Not long after that, my next door neighbor came over to introduce herself, and she brought me a box of Frango Mints. Cue happy music. One of the great moments of any trip to Marshall Field’s in Chicago was a bite into a Frango Mint. It was as if she knew me! I think we’ll be good neighbors, and not just because of my sweet tooth. We actually had a fair amount in common.

This is my biggest move since our move from Springfield to Champaign almost 30 years ago. This is definitely a happier one. I am just down the road from my grandbabies, and it also helps to not be suffering from depression. One of these days I’ll post about that, but not today. Today the sun is shining, and I’m happy and full of energy. And now that I’ve said that, seriously, I really need to go unpack.

Wednesday, June 22, 2016

I'm Moving!

I’m moving! I’m actually moving very soon – 10 days-ish – and I should be getting things organized, getting rid of things, etc, etc. So I’m doing what is so typical for me – anything but what I should be doing. This morning my mind said, “I know! I’ll write a blog post! I haven’t posted in more than two months, so I will do it today!” Does anyone wonder why I was the queen of the all-nighter in getting through school?

I always thought one day I would be more prepared, plan appropriately and follow through accordingly. One of my college roommates would study for a few hours every evening, then smoke a bong (it was the 70s), then watch Johnny Carson’s monologue, and then go to bed. Every night. She was so organized, and I was so in awe. I knew one day I would be just like her.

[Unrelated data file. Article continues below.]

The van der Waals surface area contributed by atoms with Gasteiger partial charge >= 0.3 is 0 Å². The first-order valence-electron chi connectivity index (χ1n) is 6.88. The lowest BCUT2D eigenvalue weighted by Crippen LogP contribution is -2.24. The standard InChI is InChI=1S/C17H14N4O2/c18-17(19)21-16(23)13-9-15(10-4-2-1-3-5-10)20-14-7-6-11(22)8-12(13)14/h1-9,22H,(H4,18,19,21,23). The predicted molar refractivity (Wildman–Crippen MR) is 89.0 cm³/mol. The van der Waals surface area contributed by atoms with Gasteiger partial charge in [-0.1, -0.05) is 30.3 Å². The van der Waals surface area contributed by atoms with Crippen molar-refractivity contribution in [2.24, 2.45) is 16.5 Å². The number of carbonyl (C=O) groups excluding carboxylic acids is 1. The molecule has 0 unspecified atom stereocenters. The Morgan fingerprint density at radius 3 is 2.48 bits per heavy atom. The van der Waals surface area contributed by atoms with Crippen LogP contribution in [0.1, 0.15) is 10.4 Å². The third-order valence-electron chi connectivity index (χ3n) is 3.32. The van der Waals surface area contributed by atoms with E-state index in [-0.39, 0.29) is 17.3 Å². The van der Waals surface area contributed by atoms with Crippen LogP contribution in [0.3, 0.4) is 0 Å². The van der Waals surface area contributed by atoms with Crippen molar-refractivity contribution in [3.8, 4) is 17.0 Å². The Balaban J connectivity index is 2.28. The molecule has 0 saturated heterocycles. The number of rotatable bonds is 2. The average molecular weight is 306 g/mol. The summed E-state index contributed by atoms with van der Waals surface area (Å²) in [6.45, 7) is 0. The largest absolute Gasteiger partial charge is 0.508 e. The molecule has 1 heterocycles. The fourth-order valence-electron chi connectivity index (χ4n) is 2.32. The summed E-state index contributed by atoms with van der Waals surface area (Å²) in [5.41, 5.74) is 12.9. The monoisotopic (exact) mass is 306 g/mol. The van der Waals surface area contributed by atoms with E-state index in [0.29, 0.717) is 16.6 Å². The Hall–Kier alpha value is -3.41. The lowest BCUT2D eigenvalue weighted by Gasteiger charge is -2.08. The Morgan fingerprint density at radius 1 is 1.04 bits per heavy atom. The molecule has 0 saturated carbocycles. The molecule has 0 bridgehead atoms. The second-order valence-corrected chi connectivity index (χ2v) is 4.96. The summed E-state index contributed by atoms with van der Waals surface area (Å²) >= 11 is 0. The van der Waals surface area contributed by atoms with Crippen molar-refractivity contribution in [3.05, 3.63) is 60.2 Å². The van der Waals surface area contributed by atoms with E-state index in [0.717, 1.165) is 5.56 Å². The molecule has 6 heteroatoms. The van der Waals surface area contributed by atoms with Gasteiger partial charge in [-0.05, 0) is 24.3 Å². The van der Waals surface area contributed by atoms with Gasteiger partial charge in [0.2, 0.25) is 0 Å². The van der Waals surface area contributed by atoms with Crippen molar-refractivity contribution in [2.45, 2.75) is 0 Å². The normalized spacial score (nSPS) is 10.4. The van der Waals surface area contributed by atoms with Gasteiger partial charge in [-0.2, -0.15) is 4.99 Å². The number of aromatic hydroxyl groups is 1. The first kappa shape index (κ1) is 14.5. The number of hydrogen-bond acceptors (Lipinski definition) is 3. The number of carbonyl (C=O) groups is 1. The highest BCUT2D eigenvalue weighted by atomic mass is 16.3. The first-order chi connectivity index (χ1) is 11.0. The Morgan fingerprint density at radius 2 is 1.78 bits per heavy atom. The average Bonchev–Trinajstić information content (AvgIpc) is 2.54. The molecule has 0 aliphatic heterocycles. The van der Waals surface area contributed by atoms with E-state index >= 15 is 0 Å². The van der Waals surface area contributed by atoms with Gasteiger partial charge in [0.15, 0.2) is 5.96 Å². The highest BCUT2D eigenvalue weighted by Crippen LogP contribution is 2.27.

I’m almost 60 now. I’m beginning to think my behavior can’t be changed. But I’m still holding out some hope…..

Here’s the story. I’ve mentioned this before. For a very long time, I’ve wanted to someday move closer to my children, and especially to my grandchildren. Everyone else has flown the coop. Leah is in Elgin. Lindsay is currently in New Orleans after moving from New York City and about to move back to Baltimore, but most importantly, she’s not in Mahomet. Even Dave and Cindy left town! This was not part of my plan! They’re in Washington DC. So, I’m the last of our Chestnut family in Champaign County. And with Mom now gone, I don’t have a reason to live near Peoria. Soooo…..

It was easy to say that someday I’d be closer to my babies. It’s a bit harder to actually make it happen. I’m mostly excited, but not completely. I have good friends here. I love my little house here. I’ve spent almost 30 years of my life here. I’ve loved living in a major university community, where I’ve bled orange and blue and always will (some years have been bloodier than others). I loved most of the 20 years I worked for the Champaign County Forest Preserve District and will always love most of my coworkers (you know who you are, and just a few know why you aren’t). I’ve always lived south of I-80 and really think of myself as a downstate girl. I’ve loved deliveries from Filippo’s on more nights than I care to admit. Ok, when I start on the food, I know I need to move it along…..